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Cape author and forensic specialist with CCPD to speak to local group

By Staff | Jan 13, 2009

Fact and fiction often meld within the mind of a novelist. Some have the rare ability to translate their particular vision to the page, blending personal experiences with that of their characters for something entirely new.
Forensic Evidence Specialist Lisa Black does this. Working with the Cape Coral Police Department’s C.S.I. Unit for the last nine years, Black has successfully melded her professional and artistic lives.
The author has had two major crime/suspense novels published nationally under the pen name Elizabeth Becka.
Her latest novel, “Takeover,” was published under her given name last year. The book focuses on a forensic scientist trying to unravel a complex and frightening murder.
“I always wanted to be a detective but not a police officer, I didn’t have the personality for it,” she said. “It seemed like forensics was the perfect compromise.”
Having spent the first part of her professional career as a “secretary,” Black moved toward forensics because of an interest in science. She went back to school at got a degree in biology.
She said her authored work focuses on the woman’s side of law enforcement.
“My protagonist is female and has a female perspective of law enforcement,” Black said. “People are surprised at the number of women in forensics … it’s not like being a police officer which is still male dominated.”
Now Black will try to separate fact from fiction with a special presentation at BIG Arts on Sanibel. Women’s Issues Discussion Group will welcome the author to discuss her latest book, and her “day job” as a forensic evidence specialist.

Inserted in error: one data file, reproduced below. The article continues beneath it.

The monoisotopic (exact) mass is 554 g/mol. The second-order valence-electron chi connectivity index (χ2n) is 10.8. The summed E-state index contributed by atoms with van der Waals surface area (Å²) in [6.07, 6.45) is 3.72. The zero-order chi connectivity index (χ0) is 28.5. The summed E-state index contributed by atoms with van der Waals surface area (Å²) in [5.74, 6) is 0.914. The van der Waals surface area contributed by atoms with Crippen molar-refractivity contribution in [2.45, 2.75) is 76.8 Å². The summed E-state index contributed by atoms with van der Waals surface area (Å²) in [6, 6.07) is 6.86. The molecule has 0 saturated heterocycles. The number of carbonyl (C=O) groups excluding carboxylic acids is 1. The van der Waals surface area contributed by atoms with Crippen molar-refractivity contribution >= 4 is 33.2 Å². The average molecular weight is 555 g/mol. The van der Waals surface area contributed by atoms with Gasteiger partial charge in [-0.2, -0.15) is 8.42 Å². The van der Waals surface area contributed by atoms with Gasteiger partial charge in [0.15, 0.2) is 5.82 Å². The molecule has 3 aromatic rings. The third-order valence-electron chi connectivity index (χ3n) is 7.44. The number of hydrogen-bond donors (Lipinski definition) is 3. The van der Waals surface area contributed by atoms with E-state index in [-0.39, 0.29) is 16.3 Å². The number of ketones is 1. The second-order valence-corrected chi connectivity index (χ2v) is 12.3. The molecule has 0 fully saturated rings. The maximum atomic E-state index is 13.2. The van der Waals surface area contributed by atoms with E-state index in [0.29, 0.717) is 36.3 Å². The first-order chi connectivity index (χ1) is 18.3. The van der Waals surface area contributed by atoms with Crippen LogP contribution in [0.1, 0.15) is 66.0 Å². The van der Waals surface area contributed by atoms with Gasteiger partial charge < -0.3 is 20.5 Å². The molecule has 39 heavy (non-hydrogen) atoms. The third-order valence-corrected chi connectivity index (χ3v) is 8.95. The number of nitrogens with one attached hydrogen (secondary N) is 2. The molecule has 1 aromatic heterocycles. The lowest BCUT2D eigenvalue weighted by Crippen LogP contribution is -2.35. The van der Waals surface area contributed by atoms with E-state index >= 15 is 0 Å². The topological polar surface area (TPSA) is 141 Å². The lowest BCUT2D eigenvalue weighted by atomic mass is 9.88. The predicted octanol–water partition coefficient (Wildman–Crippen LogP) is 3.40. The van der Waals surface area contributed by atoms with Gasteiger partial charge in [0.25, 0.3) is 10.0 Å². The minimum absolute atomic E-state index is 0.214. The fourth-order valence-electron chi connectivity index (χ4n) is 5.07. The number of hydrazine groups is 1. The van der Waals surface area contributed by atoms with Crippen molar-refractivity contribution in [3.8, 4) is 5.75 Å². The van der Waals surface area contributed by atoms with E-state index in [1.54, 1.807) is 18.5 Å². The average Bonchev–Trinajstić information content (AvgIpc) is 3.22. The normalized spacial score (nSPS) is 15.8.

Discussion group organizer and Sanibel resident Carol Scheiber said she invited Black because she is “a very interesting person,” and she wanted Black to dispel certain myths of forensic investigation as portrayed on television in the “C.S.I.” series.
“She told me that a lot of what you see on TV just isn’t true,” Scheiber said.
The discussion group is comprised of 27 women from various backgrounds. They come together for a series of meetings, often with guest speakers, and share experiences from their professional and private lives.
“It’s a very dynamic group,” Scheiber added. “We have musicians, chemists, retired teachers … the women that make up the group are very dynamic.”
Black said she has no plans of giving up her day job any time soon to focus solely on writing. She has at least another “five books” in mind that feature the main character of “Takeover,” scientist Theresa MacLean.
“I have no plans to give up the job at the moment,” she said. “I like my day job. There’s nothing like being in the field every day for keeping your mind fresh and learning new things.”
“Takeover,” along with Black’s two previous books published under the name Elizabeth Becka, are available at all major book retailers, and online at: Amazon.com.
To learn more about the author, visit: lisa-black.com.